Wednesday, November 14, 2018

West Virginia leverages new Fallout game, which is set in the state, with a tourism campaign and research

Fallout 76 players explore Camden Park, a real-life amusement park near Huntington, W.Va.
The newest video game in the popular Fallout series is set in West Virginia, and the state is ready to capitalize on it. Fallout 76, which goes on sale today, features open world play with more than 50 real locations in the Mountain State such as Camden Park (pictured above), the New River Gorge Bridge, and the state Capitol, as well as nods to local folklore like Mothman and the Flatwoods Monster, Matt Combs reports for the Register-Herald in Beckley.

It's not West Virginia as most people would recognize it, though: the Fallout games, created by Bethesda Softworks, are set in a post-apocalyptic future. Fallout 76 takes place in 2102, about 25 years after a nuclear war; players in the online multiplayer game are tasked with rebuilding America while dodging mutant monsters, Combs reports.

Three West Virginia University researchers are planning a study to see how the game's setting affects players' perceptions of the state. Jaime Banks, Christine Rittenour and Nick Bowman, all associate professors in the Department of Communications Studies, will conduct the study as a three-part survey. "It presents a unique opportunity to look at how people experience the state and whether/how its culture is represented," Banks said in a news release. "We’ve studied avatars and gender identity and racial identity in games. But we don’t know very much about regional identities."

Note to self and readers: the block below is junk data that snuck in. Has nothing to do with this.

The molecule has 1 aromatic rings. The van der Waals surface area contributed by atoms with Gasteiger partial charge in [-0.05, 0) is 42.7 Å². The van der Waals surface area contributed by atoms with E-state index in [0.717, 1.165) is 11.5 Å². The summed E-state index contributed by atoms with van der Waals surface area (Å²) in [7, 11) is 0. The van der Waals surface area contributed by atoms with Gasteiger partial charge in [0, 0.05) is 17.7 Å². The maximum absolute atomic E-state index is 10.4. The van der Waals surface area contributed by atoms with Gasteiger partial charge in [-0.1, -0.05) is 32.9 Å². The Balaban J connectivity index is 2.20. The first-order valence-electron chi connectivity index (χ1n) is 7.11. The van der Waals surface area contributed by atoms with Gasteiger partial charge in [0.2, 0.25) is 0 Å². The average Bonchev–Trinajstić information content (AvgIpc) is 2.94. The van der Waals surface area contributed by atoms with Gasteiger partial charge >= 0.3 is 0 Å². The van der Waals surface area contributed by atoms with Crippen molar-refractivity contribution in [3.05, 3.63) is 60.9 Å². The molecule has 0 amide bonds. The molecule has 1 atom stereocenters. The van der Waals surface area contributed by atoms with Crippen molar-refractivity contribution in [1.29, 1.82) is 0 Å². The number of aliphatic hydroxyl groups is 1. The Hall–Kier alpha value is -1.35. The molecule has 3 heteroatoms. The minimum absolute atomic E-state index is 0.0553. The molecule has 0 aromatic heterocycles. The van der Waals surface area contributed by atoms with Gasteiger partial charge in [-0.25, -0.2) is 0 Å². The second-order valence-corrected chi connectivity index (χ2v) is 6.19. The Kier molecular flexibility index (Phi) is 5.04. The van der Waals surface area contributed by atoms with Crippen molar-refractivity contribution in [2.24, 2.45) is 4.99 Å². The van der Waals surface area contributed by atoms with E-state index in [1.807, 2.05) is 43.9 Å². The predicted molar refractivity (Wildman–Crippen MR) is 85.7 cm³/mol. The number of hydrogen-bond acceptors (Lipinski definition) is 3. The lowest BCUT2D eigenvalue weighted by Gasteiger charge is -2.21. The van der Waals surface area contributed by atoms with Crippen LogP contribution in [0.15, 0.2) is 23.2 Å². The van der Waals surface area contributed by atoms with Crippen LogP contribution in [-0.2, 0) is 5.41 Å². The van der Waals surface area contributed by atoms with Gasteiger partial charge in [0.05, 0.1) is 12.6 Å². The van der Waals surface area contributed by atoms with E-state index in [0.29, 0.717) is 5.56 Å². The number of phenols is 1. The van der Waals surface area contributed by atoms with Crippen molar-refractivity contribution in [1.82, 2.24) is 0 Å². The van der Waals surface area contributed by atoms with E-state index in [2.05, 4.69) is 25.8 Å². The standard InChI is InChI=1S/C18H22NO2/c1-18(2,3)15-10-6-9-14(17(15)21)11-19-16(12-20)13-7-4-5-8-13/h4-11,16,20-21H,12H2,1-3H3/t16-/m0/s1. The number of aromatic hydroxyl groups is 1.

The game is worth studying because it resists lazy stereotypes about West Virginians, the researchers said. "But Fallout 76 seems to flip that script. They built this fallout shelter and survived. Now they’re the saviors of humanity," Banks told Combs.

The West Virginia Tourism Office hopes the game will spark new interest in the state, and has partnered with Bethesda Softworks on a promotional campaign to showcase the state and the game, Kate Queram reports for Route Fifty. It's not so far-fetched: though the game is set in a nuclear apocalypse, it's one that's returned mostly to nature, and features breathtaking views of West Virginia's natural scenery.

The campaign will include targeted advertising, promotions, official travel itineraries echoing in-game missions, and tour opportunities for game fans who want to see its settings in real life. Some identifiable places in the game are already starting to see increased traffic because of the game, Ruby told Queram.

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